A revolution in the prop and movie industry?

What film- and prop-makers need to know about 3D printing

From day one, the movie industry has tried to create motion pictures in which everything looks as realistic as possible. Filmmakers and directors have been using a combination of diverse camera tricks, special effects, but also props to make the audience believe what they see is real.

In recent years, 3D printing and scanning technology, also known as additive manufacturing, has brought a revolution to how things are done behind the scenes in the film industry. 3D scanning and printing has been included in the production of a variety of films including Skyfall, Star Wars: The Force Awakens, Guardians of the Galaxy, and Thor: The Dark World. Props in these movies have been used in many different ways and there are several reasons why producers are, increasingly, having props 3D printed. 

Some advantages of using 3D printing in the prop and movie industry include the high quality and resolution, scalability, speedy turn around times as well as enhanced customization or design changes that can be achieved without a lot of effort. Glenn Hetrick, a professional in the industry and CEO of Alchemy Studios, voices that 3D printing has helped him to create props that look far more realistic than using traditional methods. Hetrick says that “a lot of tricks we relied on for decades to bring creatures to life no longer work because you can see the edges, you can see that it was made out of foam and not skin […], 3D design and printing is making the process so much more fluid” (2015).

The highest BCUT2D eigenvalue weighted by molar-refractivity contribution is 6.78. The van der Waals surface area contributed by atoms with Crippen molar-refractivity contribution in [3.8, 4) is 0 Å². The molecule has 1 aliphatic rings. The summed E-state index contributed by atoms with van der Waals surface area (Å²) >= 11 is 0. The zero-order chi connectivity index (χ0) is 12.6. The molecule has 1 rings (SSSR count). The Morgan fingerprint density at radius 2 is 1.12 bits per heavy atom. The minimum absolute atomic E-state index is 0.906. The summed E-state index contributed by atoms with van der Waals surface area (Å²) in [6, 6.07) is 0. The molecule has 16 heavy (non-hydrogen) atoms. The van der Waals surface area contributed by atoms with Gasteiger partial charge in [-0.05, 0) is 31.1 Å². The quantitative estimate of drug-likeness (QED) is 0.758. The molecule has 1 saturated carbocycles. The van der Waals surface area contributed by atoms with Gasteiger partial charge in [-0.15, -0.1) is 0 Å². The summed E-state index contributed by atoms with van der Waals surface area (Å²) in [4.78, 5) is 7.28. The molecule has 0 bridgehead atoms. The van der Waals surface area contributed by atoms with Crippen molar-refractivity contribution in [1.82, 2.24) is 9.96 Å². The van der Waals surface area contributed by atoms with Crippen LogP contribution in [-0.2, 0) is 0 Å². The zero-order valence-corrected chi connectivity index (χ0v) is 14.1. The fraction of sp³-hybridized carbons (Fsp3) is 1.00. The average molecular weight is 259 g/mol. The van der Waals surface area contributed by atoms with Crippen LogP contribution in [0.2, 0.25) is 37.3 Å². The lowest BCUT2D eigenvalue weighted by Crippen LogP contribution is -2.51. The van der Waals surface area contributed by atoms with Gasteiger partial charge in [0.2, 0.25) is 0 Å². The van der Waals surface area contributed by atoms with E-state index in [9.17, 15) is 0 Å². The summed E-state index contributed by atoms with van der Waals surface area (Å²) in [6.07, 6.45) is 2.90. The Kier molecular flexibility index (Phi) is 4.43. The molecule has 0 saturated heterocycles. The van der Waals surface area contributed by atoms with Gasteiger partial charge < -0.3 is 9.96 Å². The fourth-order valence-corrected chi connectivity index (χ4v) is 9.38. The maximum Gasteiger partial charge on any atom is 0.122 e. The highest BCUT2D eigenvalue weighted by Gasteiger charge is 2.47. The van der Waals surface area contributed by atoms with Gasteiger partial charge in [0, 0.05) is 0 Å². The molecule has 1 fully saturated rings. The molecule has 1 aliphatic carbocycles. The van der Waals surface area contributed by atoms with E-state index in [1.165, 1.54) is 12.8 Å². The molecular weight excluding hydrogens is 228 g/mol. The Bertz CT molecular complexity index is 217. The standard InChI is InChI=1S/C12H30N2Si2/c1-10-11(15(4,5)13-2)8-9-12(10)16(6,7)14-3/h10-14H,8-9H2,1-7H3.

A colleague of Hetrick adds that “details that would take you forever to do, I can do now literally in minutes in the computer with greater precision and resolution than I can do by hand. As technology has evolved, the pen and paper has become the stylus and screen. And the clay is digital clay and so you are sculpting in the computer” (Neville Page, 2015).

“Quick turnaround times are essential in this industry and with the ability to create digital libraries, storage of props and models are no longer an issue. If philan original prop is damaged or goes missing you can replace it with a 3D printed version on set in a matter of days”  Phil O’Connell, 3D printing services manager – voxeljet UK Ltd.

A recent example is the production of an iconic prop used for a british comedy franchinse, Red Dwarf. Phil O’Connell says that “the Red Dwarf crew had ‘Starbug’ 3D printed in order to preserve the original ship from taking any damage on set. The original ship was scanned, 3D printed, epoxied and painted within a week which gave the model crew a time advantage of six weeks compared to traditional reproduction. Added to that, production costs were reduced considerably.

The following video does not only show how the Starbug was replicated, it also illustrates the entire scanning, printing, and finishing process when a prop is created: